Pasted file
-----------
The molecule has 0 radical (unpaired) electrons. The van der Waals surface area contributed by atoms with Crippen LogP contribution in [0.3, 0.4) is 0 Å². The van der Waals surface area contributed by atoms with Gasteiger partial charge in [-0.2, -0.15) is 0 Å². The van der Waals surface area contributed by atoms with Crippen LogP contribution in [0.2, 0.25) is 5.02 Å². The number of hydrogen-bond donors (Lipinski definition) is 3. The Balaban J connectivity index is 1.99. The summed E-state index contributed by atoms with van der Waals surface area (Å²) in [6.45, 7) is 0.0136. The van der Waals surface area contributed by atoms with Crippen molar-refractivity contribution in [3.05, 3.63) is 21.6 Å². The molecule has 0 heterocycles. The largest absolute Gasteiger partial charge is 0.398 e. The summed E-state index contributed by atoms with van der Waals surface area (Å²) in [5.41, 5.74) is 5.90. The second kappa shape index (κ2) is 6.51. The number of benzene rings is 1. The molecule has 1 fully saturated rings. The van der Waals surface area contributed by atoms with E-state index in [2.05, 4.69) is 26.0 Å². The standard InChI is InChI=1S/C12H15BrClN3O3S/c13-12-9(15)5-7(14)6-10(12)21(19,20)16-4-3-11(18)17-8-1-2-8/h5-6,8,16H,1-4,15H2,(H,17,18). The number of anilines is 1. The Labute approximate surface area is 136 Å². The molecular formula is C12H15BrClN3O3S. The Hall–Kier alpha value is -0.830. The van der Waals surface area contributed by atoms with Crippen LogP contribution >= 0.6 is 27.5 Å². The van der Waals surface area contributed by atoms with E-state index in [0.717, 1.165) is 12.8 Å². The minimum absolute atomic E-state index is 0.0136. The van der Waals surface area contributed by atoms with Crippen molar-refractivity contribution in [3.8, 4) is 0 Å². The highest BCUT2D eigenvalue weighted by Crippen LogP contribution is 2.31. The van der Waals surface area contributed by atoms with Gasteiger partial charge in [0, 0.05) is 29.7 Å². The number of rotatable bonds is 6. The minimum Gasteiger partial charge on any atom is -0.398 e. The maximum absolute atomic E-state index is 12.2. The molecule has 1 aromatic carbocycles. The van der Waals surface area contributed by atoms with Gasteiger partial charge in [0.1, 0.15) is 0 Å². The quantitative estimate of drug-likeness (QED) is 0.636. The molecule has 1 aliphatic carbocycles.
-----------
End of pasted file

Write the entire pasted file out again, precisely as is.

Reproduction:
The molecule has 0 radical (unpaired) electrons. The van der Waals surface area contributed by atoms with Crippen LogP contribution in [0.3, 0.4) is 0 Å². The van der Waals surface area contributed by atoms with Gasteiger partial charge in [-0.2, -0.15) is 0 Å². The van der Waals surface area contributed by atoms with Crippen LogP contribution in [0.2, 0.25) is 5.02 Å². The number of hydrogen-bond donors (Lipinski definition) is 3. The Balaban J connectivity index is 1.99. The summed E-state index contributed by atoms with van der Waals surface area (Å²) in [6.45, 7) is 0.0136. The van der Waals surface area contributed by atoms with Crippen molar-refractivity contribution in [3.05, 3.63) is 21.6 Å². The molecule has 0 heterocycles. The largest absolute Gasteiger partial charge is 0.398 e. The summed E-state index contributed by atoms with van der Waals surface area (Å²) in [5.41, 5.74) is 5.90. The second kappa shape index (κ2) is 6.51. The number of benzene rings is 1. The molecule has 1 fully saturated rings. The van der Waals surface area contributed by atoms with E-state index in [2.05, 4.69) is 26.0 Å². The standard InChI is InChI=1S/C12H15BrClN3O3S/c13-12-9(15)5-7(14)6-10(12)21(19,20)16-4-3-11(18)17-8-1-2-8/h5-6,8,16H,1-4,15H2,(H,17,18). The number of anilines is 1. The Labute approximate surface area is 136 Å². The molecular formula is C12H15BrClN3O3S. The Hall–Kier alpha value is -0.830. The van der Waals surface area contributed by atoms with Crippen LogP contribution >= 0.6 is 27.5 Å². The van der Waals surface area contributed by atoms with E-state index in [0.717, 1.165) is 12.8 Å². The minimum absolute atomic E-state index is 0.0136. The van der Waals surface area contributed by atoms with Crippen molar-refractivity contribution in [3.8, 4) is 0 Å². The highest BCUT2D eigenvalue weighted by Crippen LogP contribution is 2.31. The van der Waals surface area contributed by atoms with Gasteiger partial charge in [0, 0.05) is 29.7 Å². The number of rotatable bonds is 6. The minimum Gasteiger partial charge on any atom is -0.398 e. The maximum absolute atomic E-state index is 12.2. The molecule has 1 aromatic carbocycles. The van der Waals surface area contributed by atoms with Gasteiger partial charge in [0.1, 0.15) is 0 Å². The quantitative estimate of drug-likeness (QED) is 0.636. The molecule has 1 aliphatic carbocycles.